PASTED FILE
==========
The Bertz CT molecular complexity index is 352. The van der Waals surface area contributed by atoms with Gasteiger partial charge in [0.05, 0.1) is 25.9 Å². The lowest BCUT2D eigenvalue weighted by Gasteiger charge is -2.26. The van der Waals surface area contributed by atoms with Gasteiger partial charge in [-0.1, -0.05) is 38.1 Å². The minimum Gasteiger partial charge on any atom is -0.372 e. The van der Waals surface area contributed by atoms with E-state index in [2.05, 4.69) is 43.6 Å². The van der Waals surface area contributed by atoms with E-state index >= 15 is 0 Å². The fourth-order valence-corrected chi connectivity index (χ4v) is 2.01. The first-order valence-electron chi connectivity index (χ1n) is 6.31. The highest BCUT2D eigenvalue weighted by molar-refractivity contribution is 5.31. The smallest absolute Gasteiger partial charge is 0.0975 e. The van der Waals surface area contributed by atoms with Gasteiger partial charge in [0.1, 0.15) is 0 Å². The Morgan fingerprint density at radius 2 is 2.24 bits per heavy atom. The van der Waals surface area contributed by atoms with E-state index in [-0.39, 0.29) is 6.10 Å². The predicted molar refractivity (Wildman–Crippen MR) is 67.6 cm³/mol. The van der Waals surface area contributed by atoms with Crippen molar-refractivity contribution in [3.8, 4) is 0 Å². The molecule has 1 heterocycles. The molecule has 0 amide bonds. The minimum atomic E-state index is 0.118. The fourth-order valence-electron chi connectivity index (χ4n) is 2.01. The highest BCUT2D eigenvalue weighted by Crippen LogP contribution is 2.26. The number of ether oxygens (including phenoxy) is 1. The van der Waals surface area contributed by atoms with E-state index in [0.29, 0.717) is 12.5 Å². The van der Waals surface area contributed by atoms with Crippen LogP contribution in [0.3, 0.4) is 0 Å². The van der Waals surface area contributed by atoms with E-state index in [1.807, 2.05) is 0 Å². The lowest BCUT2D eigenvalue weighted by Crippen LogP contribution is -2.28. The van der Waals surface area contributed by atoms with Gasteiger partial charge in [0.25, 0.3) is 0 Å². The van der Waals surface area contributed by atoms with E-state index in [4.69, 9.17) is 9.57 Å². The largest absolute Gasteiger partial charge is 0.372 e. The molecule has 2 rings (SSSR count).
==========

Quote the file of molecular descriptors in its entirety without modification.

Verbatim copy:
The Bertz CT molecular complexity index is 352. The van der Waals surface area contributed by atoms with Gasteiger partial charge in [0.05, 0.1) is 25.9 Å². The lowest BCUT2D eigenvalue weighted by Gasteiger charge is -2.26. The van der Waals surface area contributed by atoms with Gasteiger partial charge in [-0.1, -0.05) is 38.1 Å². The minimum Gasteiger partial charge on any atom is -0.372 e. The van der Waals surface area contributed by atoms with E-state index in [2.05, 4.69) is 43.6 Å². The van der Waals surface area contributed by atoms with E-state index >= 15 is 0 Å². The fourth-order valence-corrected chi connectivity index (χ4v) is 2.01. The first-order valence-electron chi connectivity index (χ1n) is 6.31. The highest BCUT2D eigenvalue weighted by molar-refractivity contribution is 5.31. The smallest absolute Gasteiger partial charge is 0.0975 e. The van der Waals surface area contributed by atoms with Gasteiger partial charge in [0.1, 0.15) is 0 Å². The Morgan fingerprint density at radius 2 is 2.24 bits per heavy atom. The van der Waals surface area contributed by atoms with E-state index in [-0.39, 0.29) is 6.10 Å². The predicted molar refractivity (Wildman–Crippen MR) is 67.6 cm³/mol. The van der Waals surface area contributed by atoms with Crippen molar-refractivity contribution in [3.8, 4) is 0 Å². The molecule has 1 heterocycles. The molecule has 0 amide bonds. The minimum atomic E-state index is 0.118. The fourth-order valence-electron chi connectivity index (χ4n) is 2.01. The highest BCUT2D eigenvalue weighted by Crippen LogP contribution is 2.26. The number of ether oxygens (including phenoxy) is 1. The van der Waals surface area contributed by atoms with E-state index in [0.29, 0.717) is 12.5 Å². The van der Waals surface area contributed by atoms with Crippen LogP contribution in [0.3, 0.4) is 0 Å². The van der Waals surface area contributed by atoms with E-state index in [1.807, 2.05) is 0 Å². The lowest BCUT2D eigenvalue weighted by Crippen LogP contribution is -2.28. The van der Waals surface area contributed by atoms with Gasteiger partial charge in [0.25, 0.3) is 0 Å². The van der Waals surface area contributed by atoms with E-state index in [4.69, 9.17) is 9.57 Å². The largest absolute Gasteiger partial charge is 0.372 e. The molecule has 2 rings (SSSR count).